I would suggest to reproduce the exact same demo in this tutorial for you to understand better how this works. Later you will be able to play with it.

We will use 5 Rectangle shapes in total: One will be our object and the other four will form the shadow.

 

. Create a Grid, 300px Width by 200px Height. All our elements will be created inside this Grid. Double click it to select it (A yellow border indicates that). This helps to easily select (simple left-click) the objects inside our grid.

. Create a Rectangle, 200px Width by 100px Height. Leave its Fill color to the default White and set the Stroke to: No brush. This will be the object to which we will "apply" the shadow. Let's Name it "Object". Set its Horizontal and VerticalAlignment to: Center in the Layout properties panel. (See image 1)

Image 1:

 

. Create a Rectangle, 150px Width by 100px Height, which is exactly 1/4 of the Grid's area. Leave its Fill color to the default White and set the Stroke to: No Brush. In the Layout properties set the HorizontalAlignment to: Right and VerticalAlignment to: Bottom. This will be the bottom-right corner of the shadow. Let's Name it "ShadowBottomRight".
Set its Fill to: Linear Gradient Brush. Select the Brush Transform Tool (See image 2).

Image 2:

Notice the Black to White default Gradient Fill. Leave it as it is.

 

. Now select the OpacityMask Brush and set it to Gradient brush. It's normal that nothing seems to change. Select the Brush Transform Tool if it's not still selected and Rotate the dark end of the brush (Back end of the arrow) towards the left while pressing the Shift key until the arrow is perfectly horizontal. (See image 3)

Image 3:

 

The Shift key causes the arrow to snap so it is indispensable for this project to achieve a smooth looking gradient.

.  Select the White end of the OpacityMask gradient on the Brushes Property panel and set its Alpha transparency to 0%. (See image 4)

Image 4:  

Cool, ha?

 

. Select our "Object" and modify its Order to: Bring to Front. (See image 5)

Image 5:

 

At this point you could already be altering the gradients position and length but if this is new to you you should leave it as it is and continue with the next steps.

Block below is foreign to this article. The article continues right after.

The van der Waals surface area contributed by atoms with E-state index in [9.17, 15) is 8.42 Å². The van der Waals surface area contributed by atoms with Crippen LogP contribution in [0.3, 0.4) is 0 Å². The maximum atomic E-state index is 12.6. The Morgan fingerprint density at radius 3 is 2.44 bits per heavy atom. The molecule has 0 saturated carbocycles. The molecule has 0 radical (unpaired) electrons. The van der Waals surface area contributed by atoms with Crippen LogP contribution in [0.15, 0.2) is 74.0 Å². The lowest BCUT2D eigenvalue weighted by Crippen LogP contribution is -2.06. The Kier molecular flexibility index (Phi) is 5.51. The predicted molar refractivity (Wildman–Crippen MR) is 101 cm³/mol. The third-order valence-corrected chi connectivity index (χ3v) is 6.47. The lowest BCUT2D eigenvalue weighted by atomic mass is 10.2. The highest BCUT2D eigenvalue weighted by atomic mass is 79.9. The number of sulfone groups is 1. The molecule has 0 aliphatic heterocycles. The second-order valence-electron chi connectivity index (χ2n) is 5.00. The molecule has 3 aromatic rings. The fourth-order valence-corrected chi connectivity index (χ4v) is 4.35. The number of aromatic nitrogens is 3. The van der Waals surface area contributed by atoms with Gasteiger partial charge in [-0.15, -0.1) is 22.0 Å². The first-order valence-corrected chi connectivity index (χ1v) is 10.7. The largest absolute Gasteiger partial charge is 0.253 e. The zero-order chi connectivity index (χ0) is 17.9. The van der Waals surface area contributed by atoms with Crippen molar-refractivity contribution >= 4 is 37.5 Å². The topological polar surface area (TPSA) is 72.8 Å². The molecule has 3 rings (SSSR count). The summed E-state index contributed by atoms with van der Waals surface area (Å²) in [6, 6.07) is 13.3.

. Select the ShadowBottomRight rectangle, copy and paste it. Name it "ShadowTopRight" and set its verticalAlignment to: Top. (See image 6)

Image 6:

 

. In the Transform properties panel select the Flip tab and click on: Flip y axis. (See image 7)

Image 7:

 

. Now modify its Order to: Send to Back. (See image 8)

Image 8:

 

. Select both ShadowBottomRight and ShadowTopRight (with the Shift or the Ctrl keys), copy and paste and with both shapes still selected set the HorizontalAlignment to: Left. (See image 9)

Image 9:

 

. Set the Flip Transform property to: Flip x axis. (See image 10)

Image 10:

 

. Finally modify the selection's Order to: Send to Back. (See image 11)

Image 11: 

 

. You can now name them (you guessed it): "ShadowBottomLeft" and "ShadowTopLeft".

We have finished creating all the elements necessary to the shadow effect. Here is the outcome for now (See image 12) which doesn't look perfectly smooth because we haven't modified the gradients: Notice the 2 peaks of vertical dark shadow towards the center of the Object.

Image 12:

 

I will explain later a trickier part that consists of adjusting the Fills and OpacityMasks gradients to achieve a better looking shadow drop, like the one I used in the Mashooo.com main menu in the header area.

This is my first attempt ever to putting together a tutorial so questions, criticism, complaints, corrections, kudos (they all start with the sound "k"!), etc are all very welcome. Enjoy!

>>Create shadow effect in Expression Blend part 2

 

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